Finally, “good” and “bad” signals were compared using a cross-correlation in the time domain. The cross-correlation was calculated using the Matlab function [c, lag] = xcorr (good signal, bad signal, ‘coeff’). Parameter ‘coeff’ means that the resulting sequence was normalized from −1 to 1. The correlation function was normalized to “1” meaning that signals were identically equal or “0” meaning that signals were not dependent. The correlation coefficient was calculated using the Matlab function R = corrcoef (good signal, bad signal).
Twenty patients (15 females) with typical AVNRT, undergoing RFA of the slow pathway were included in the study. An example of the detected atrial component used for analysis is shown in Fig. 2. An example of the amplitude spectrum of a typical signal is shown in Fig. 4.
Seventy signals were recorded and analyzed: 20 were categorized as “good” signals and 50 as “bad” signals. The mean number of “bad” signal was 2.5 ± 1.9 (range 1–7). The dominant peak in the amplitude spectrum was observed. For each patient, the dominant peak in the amplitude was determined (see Fig. 4). Among the “good” signals, the mean dominant peak in the amplitude spectrum was 13.37 ± 6.78 Hz. Among the “bad” signals, the mean dominant peak was 15.79 ± 6.82 Hz. There was no statistically significant difference between the two groups (P = 0.185). The relationship between “good” and “bad” signals expressed using the cross-correlation (expressed as the maximum value calculated by xcorr) was 0.73 ± 0.19 (see Fig. 5). The correlation coefficient between “good” and “bad” signal was 0.65 ± 0.20.
A spectral analysis of the atrial component of signals prior to RF ablation did not result in a successful differentiation of “good” and “bad” signals.
Although the specific slow pathway signal has been described by Haissaguerre and Jackman [5, 6], most electrophysiologists use the electro-anatomical approach. This approach consists of looking for small atrium and large ventricle signals on the ablation catheter with a high frequency, small amplitude, and a multiple-component atrial component in the area between the tricuspid annulus and CS os. Usually, this postero-septal or mid-septal region is mapped. Slow-fast AVNRT typically uses the right anterior extension as an antegrade limb, which lies in the bottom part of the triangle of Koch, and despite inter-patient anatomical differences, the fast pathway rarely lies in this area . The presence of ectopic junctional beats during delivery of RF energy to the site presents a positive signal, and is associated with a high likelihood of AVNRT elimination . Using the electro-anatomical approach, slow pathway signals were not specifically mapped. However, in both electrogram-based and anatomical approaches, small, wide, or fragmented atrial signals should be present on the ablation catheter . In case of a slow pathway, the atrial component should be longer than 40 ms .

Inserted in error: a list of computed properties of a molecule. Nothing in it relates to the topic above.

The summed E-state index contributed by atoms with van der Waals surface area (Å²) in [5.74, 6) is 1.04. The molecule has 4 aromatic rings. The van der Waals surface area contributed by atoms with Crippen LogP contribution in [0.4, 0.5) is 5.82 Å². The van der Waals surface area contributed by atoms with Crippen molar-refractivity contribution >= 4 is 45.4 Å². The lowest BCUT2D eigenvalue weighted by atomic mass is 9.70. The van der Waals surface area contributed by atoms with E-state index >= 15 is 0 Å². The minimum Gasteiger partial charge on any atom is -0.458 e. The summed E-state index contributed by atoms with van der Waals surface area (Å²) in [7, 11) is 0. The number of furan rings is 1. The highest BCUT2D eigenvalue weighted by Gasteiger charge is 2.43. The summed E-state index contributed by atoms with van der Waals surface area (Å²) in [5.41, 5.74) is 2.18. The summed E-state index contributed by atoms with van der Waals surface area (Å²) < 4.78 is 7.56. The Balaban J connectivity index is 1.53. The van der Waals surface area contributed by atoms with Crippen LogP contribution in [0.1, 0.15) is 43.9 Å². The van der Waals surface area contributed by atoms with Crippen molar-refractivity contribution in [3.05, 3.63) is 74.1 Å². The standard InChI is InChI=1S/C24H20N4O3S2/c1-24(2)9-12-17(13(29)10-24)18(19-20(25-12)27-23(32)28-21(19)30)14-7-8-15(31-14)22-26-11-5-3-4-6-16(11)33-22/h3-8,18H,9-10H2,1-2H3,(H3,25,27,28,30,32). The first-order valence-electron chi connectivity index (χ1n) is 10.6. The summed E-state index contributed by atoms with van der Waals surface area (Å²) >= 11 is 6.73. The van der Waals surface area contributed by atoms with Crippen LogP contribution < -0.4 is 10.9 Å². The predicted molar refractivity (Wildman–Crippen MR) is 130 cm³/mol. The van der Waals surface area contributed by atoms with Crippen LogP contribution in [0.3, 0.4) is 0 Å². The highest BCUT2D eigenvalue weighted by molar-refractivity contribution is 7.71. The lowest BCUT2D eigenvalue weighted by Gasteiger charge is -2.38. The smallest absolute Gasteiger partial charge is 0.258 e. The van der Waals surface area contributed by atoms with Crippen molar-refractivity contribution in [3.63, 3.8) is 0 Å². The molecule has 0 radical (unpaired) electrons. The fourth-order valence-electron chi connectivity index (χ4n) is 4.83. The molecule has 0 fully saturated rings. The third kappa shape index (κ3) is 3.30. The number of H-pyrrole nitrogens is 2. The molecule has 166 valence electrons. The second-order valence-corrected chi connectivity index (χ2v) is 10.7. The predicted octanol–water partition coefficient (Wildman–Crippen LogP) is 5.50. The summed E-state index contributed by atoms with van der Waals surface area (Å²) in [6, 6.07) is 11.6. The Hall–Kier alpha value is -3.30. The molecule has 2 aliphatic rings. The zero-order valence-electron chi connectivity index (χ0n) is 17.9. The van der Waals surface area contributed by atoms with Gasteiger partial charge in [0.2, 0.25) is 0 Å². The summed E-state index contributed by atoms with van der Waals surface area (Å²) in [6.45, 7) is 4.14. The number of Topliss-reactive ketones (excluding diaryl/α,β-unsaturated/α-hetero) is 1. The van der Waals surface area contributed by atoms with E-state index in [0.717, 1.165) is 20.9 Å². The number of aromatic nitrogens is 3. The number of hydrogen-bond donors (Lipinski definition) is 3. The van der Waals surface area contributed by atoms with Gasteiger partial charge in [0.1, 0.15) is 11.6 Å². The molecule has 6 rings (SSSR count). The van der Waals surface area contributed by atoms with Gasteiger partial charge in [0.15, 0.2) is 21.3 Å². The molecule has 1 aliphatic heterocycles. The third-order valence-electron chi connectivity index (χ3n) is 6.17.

The slow pathway potential described by Haissaguerre was present shortly after the atrial component, and delayed more to the ventricular component during faster atrial pacing . In high frequency, multi-component atrial signals, the terminal portion might contain the slow pathway potential. On the other hand, the slow pathway potential can be recorded easily in the right atrial postero-septal region with detailed mapping; however, the presence of this signal on the ablation catheter does not specifically predict ablation success .